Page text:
Originally located in New York's downtown Financial District, Fordham Law is currently located on the West Side of Manhattan, as part of Fordham University's Lincoln Center campus. As part of the university's Lincoln Center Master Plan, unveiled in 2005,[17] a new law school building was built. The building took three years to complete, following the groundbreaking on May 2, 2011.[18] The new law school building is part of the university's Phase 1 redevelopment of its Lincoln Center Campus.[19]

The building was designed by Pei Cobb Freed & Partners to serve a dual-purpose for Fordham University: a nine-story pedestal (and lower level floor) houses the law school, and a 22-story tower serves as an undergraduate residence hall.[20]

The law school portion of the building was dedicated on September 18, 2014, former New York City mayor Michael R. Bloomberg delivered the keynote address and U.S. Supreme Court Associate Justice Sonia Sotomayor also gave a speech before presiding over the ribbon-cutting ceremony.[21]


Legal writing program

Fordham offers an extensive legal writing program, with many course offerings beyond the first year. All legal writing courses are taught by adjunct professors.

Clinical education

The Clinical education program at Fordham Law is ranked 14th nationally by U.S. News & World Report in its 2015 edition of America's Best Graduate Schools.[22] At Fordham, Clinical education is available but not required. Students are selected for clinics via a competitive application process. Fordham students have an opportunity to enroll in clinics following their first year, and after taking the Fundamental Lawyering Skills course. In Fall 2014, 14 clinics are offered:[23]

  • Community Economic Development
  • Consumer Litigation
  • Criminal Defense
  • Family Advocacy
  • Federal Litigation
  • Immigrant Rights
  • International Human Rights
  • International Law & Development in Africa
  • Mediation
  • Policy & Legislative Advocacy: Civil Rights and Poverty
  • Queens DA Prosecution
  • Samuelson-Glushko Intellectual Property and Information Law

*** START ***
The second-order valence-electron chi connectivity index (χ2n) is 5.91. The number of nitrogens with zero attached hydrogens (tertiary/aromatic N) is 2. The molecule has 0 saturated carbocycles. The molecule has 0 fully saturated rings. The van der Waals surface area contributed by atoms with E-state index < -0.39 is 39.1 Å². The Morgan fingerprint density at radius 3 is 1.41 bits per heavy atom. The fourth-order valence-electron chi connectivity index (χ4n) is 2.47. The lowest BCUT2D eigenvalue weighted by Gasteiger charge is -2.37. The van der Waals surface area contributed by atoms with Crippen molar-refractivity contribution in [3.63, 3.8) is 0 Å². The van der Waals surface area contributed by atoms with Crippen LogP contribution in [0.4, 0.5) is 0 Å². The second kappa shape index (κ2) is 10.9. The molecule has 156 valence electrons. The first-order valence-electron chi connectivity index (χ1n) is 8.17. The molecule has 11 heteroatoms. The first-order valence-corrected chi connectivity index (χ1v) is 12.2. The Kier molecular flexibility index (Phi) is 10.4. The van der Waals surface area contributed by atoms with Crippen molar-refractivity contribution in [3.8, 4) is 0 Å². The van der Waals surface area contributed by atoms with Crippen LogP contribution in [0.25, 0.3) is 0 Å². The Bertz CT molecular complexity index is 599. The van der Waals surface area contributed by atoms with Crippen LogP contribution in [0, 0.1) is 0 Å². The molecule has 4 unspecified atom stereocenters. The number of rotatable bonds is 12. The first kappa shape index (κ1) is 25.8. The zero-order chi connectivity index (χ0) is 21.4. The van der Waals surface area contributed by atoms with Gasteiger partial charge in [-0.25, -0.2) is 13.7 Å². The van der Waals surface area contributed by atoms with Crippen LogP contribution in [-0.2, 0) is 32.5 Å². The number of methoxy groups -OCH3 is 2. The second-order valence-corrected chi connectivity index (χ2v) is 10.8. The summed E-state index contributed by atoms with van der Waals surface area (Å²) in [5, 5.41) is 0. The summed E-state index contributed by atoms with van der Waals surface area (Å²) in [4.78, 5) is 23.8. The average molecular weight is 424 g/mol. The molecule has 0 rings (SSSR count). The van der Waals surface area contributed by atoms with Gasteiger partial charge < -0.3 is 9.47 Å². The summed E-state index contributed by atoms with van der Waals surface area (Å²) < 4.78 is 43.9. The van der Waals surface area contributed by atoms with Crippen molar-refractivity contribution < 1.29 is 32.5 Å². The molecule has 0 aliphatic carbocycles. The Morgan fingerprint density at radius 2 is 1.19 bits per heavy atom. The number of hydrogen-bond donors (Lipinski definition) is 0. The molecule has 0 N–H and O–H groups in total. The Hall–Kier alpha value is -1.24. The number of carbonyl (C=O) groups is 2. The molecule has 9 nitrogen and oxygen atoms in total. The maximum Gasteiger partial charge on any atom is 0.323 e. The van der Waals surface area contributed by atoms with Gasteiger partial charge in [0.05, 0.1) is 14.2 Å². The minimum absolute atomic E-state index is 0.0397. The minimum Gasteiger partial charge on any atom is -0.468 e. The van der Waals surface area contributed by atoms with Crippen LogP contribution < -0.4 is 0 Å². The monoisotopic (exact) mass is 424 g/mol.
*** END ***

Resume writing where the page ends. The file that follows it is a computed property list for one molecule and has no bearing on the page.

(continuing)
• Securities Litigation & Arbitration
  • Tax

Fordham's clinics represent clients as "Lincoln Square Legal Services."

Crowley Program in International Human Rights

The Crowley Program in International Human Rights, named after the late Professor Joseph R. Crowley, was founded in 1997. It is a highly selective program of study in international human rights law undertaken in the 2L year, culminating in a two-week overseas fact-finding mission in the summer. Students in the program are known as Crowley Scholars. In the fall semester, Crowley Scholars are required to take International Human Rights, a survey course, and are encouraged to take other human rights/international law courses. In the spring, Crowley Scholars take a seminar to prepare them for the summer fact-finding mission. Following the mission, Crowley Scholars assist in writing the mission report, which is later published in the Fordham International Law Journal. The program is overseen by in part by a Crowley Fellow, who serves a one-year adjunct professorship.

Public Interest Resource Center

Fordham's Public Interest Resource Center (PIRC) serves as the clearinghouse for student community service and Habitat for Humanity, Unemployment Action Center, Just Democracy, and others. PIRC earned Fordham Law the American Bar Association's 2008 Pro Bono Publico Award, making Fordham Law only the second university winner in the award's history.[24]

Stein Scholars